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Why Employers Are Finding It Increasingly Difficult to Comply with Ontario’s Employment Laws

By , November 8, 2016 9:20 am

Lawyers as Forest Rangers

You can compare employment lawyers to forest rangers.

We prevent legal fires when we, for example, draft employment contracts & legally required policies, and when we provide prophylactic advice such as pre-termination advice.

We put out legal fires when we, for example, defend wrongful dismissal actions, human rights complaints, and claims for overtime pay under the Employment Standards Act.

Lawyers as Compliance Officers

In recent years with the proliferation of new workplace laws, employment lawyers have also taken on the role of compliance officers for some clients.

Unless a person is responsible for keeping an organization up to date on Ontario’s employment laws, an employer is simply not aware of new employment laws.

In the past, many employment laws were of the “Thou shall not…” variety.

Increasingly, however, the laws are of the “Thou shall do (something)…” variety which makes compliance impossible if the employer is unaware of a new law. As most people are aware, ignorance of the law is not a defence to a violation of a law.

New Employer Obligations

As readers of this blog are aware, the Ontario government regularly introduces new laws and amends existing employment laws. Here are a small number of recent new or changed laws:

  1. Mandatory Training

New employees must generally receive customer service training under the Accessibility for Ontarians with Disabilities Act (“AODA”), and mandatory health and safety training under the Occupational Health & Safety Act (“OHSA”).

  1. Mandatory Investigations

Employers are now required to investigate workplace harassment complaints (i.e. my co-worker is “bullying” me) and the person who investigates the complaint must be appropriately trained. If not, the Ministry of Labour can order the employer to retain an external investigator at the employer’s expense.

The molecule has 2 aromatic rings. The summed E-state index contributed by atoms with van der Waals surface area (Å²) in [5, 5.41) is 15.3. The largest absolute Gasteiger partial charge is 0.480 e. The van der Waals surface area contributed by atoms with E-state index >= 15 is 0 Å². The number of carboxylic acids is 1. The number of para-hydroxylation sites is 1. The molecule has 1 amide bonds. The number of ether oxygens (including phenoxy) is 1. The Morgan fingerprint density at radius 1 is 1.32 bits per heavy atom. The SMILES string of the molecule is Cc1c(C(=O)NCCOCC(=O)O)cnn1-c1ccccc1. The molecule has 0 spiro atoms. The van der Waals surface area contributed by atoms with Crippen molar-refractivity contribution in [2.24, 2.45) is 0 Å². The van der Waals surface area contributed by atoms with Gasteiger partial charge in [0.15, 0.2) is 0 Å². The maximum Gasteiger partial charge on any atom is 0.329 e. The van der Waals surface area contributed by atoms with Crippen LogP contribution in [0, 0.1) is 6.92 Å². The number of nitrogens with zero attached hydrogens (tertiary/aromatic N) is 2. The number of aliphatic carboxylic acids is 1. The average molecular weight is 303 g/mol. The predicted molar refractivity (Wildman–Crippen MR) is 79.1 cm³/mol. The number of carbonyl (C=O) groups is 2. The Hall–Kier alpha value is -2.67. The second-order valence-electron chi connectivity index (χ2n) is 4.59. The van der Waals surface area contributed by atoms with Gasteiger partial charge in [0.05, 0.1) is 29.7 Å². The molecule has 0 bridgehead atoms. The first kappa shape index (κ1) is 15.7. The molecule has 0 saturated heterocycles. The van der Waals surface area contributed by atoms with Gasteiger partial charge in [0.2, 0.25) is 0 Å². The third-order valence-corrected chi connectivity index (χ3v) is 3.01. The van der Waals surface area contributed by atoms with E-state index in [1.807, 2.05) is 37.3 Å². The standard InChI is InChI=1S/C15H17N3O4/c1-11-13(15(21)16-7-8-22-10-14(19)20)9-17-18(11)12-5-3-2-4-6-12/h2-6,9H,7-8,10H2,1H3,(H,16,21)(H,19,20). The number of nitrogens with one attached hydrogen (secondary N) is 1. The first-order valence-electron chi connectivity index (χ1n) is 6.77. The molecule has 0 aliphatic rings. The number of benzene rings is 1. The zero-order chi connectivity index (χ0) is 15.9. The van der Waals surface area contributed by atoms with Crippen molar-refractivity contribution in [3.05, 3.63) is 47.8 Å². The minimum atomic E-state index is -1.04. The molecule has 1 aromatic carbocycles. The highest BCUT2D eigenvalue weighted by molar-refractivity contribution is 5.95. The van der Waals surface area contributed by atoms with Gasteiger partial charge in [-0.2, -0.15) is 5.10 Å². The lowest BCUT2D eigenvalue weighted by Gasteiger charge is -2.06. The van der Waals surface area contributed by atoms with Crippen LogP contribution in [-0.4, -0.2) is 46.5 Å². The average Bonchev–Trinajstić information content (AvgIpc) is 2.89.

Although an investigation into a human rights complaint is not explicitly required under the Ontario Human Rights Code the failure to do so can result in an order to pay an employee damages for failure to investigate even if an adjudicator concludes no discrimination took place.

  1. Mandatory Requirements In Relation with Disabled Employees

As of January 1, 2016 eleven (11) new obligations were imposed on employers with 50 or more employees as a result of the Employment Regulation under AODA. These obligations were all of the “Though shall do (something)…” variety. One such obligation is to prepare an individual accommodation plan for any disabled employee who requests accommodation. This plan must address at least 8 prescribed issues. These new obligations are imposed on employers with 1 to 49 employees on January 1, 2017.

I will continue to bring new employment law developments to your attention through this blog. But sometimes this is not enough.

The MacLeod Law Firm’s Compliance Services

To help employers comply with new employment laws and to manage compliance risk, the MacLeod Law Firm is offering a number of fixed fee services.

One service is our HR/Employment Law Compliance service. After determining a client’s compliance needs, we prepare a schedule of monthly services. (i.e. Month 1 – Occupational Health & Safety Act compliance; Month 2 – Employment Standards Act compliance; Month 3 – Mandatory postings and training compliance etc.)

Another service is our AODA Compliance Report. We review each client’s current practices and provide a written report setting out exactly what the organization needs to do to comply with AODA’s new Employment Regulation.

For over 25 years, Doug MacLeod of the MacLeod Law Firm has been advising employers on all aspects of the employment relationship. If you have any questions, you can contact him at 416 317-9894 or at [email protected]

The material and information in this blog and this website are for general information only. They should not be relied on as legal advice or opinion. The authors make no claims, promises, or guarantees about the accuracy, completeness, or adequacy of any information referred to in this blog or its links. No person should act or refrain from acting in reliance on any information found on this website or blog. Readers should obtain appropriate professional advice from a lawyer duly licensed in the relevant jurisdiction. These materials do not create a lawyer-client relationship between you and any of the authors or the MacLeod Law Firm.

 

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